<<<
>>>

The Iliad of Homer

Page: 306

And short, or wide, the ungovern'd courser drive:
While with sure skill, though with inferior steeds,
The knowing racer to his end proceeds;
Fix'd on the goal his eye foreruns the course,
His hand unerring steers the steady horse,
And now contracts, or now extends the rein,
Observing still the foremost on the plain.
Mark then the goal, 'tis easy to be found;
Yon aged trunk, a cubit from the ground;
Of some once stately oak the last remains,
Or hardy fir, unperish'd with the rains:
Inclosed with stones, conspicuous from afar;
And round, a circle for the wheeling car.
(Some tomb perhaps of old, the dead to grace;
Or then, as now, the limit of a race.)
Bear close to this, and warily proceed,
A little bending to the left-hand steed;
But urge the right, and give him all the reins;
While thy strict hand his fellow's head restrains,
And turns him short; till, doubling as they roll,
[pg 415]
The wheel's round naves appear to brush the goal.
Yet (not to break the car, or lame the horse)
Clear of the stony heap direct the course;
Lest through incaution failing, thou mayst be
A joy to others, a reproach to me.
So shalt thou pass the goal, secure of mind,
And leave unskilful swiftness far behind:
Though thy fierce rival drove the matchless steed
Which bore Adrastus, of celestial breed;
Or the famed race, through all the regions known,
That whirl'd the car of proud Laomedon."
Thus (nought unsaid) the much-advising sage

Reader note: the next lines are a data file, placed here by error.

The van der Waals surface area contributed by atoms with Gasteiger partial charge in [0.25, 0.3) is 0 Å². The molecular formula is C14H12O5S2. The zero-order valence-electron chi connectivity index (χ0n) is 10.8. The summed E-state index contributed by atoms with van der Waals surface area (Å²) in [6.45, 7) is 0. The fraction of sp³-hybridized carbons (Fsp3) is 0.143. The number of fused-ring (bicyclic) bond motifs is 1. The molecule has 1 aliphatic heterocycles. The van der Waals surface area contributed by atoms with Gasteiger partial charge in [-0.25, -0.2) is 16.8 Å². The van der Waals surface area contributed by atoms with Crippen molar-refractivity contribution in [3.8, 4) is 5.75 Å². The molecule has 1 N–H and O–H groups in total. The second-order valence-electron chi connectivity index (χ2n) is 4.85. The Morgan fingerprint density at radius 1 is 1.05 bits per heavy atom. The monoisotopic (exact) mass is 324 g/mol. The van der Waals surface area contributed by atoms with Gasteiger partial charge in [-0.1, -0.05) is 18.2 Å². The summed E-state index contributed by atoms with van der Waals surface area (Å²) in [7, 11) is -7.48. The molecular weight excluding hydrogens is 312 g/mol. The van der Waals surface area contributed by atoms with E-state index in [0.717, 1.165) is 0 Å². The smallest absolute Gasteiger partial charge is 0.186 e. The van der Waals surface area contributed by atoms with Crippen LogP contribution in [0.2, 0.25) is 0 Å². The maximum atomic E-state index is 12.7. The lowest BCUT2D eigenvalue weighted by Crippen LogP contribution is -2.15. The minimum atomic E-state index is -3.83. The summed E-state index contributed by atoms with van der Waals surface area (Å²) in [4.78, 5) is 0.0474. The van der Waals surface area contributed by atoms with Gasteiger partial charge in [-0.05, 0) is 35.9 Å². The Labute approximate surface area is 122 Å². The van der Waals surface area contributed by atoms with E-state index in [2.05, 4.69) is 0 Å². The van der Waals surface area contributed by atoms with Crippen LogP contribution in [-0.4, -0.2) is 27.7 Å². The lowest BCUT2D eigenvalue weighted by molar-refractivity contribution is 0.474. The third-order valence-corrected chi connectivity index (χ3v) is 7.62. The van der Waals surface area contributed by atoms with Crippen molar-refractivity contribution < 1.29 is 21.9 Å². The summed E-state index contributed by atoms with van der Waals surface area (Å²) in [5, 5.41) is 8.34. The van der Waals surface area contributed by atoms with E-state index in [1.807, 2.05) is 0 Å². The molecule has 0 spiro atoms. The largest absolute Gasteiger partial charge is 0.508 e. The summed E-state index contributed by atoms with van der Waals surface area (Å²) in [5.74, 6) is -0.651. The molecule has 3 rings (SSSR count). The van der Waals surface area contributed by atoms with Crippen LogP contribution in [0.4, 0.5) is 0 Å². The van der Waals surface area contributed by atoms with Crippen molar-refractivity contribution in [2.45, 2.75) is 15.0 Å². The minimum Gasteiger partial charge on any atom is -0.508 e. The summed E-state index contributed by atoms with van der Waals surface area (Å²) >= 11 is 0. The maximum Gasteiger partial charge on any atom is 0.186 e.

Concludes; then sat, stiff with unwieldy age.
Next bold Meriones was seen to rise,
The last, but not least ardent for the prize.
They mount their seats; the lots their place dispose
(Roll'd in his helmet, these Achilles throws).
Young Nestor leads the race: Eumelus then;
And next the brother of the king of men:
Thy lot, Meriones, the fourth was cast;
And, far the bravest, Diomed, was last.
They stand in order, an impatient train:
Pelides points the barrier on the plain,
And sends before old Phoenix to the place,
To mark the racers, and to judge the race.
At once the coursers from the barrier bound;
The lifted scourges all at once resound;
Their heart, their eyes, their voice, they send before;
And up the champaign thunder from the shore:
Thick, where they drive, the dusty clouds arise,
And the lost courser in the whirlwind flies;
Loose on their shoulders the long manes reclined,
Float in their speed, and dance upon the wind:
The smoking chariots, rapid as they bound,
Now seem to touch the sky, and now the ground.
While hot for fame, and conquest all their care,
(Each o'er his flying courser hung in air,)
Erect with ardour, poised upon the rein,
They pant, they stretch, they shout along the plain.
Now (the last compass fetch'd around the goal)
At the near prize each gathers all his soul,
Each burns with double hope, with double pain,
Tears up the shore, and thunders toward the main.

<<<
>>>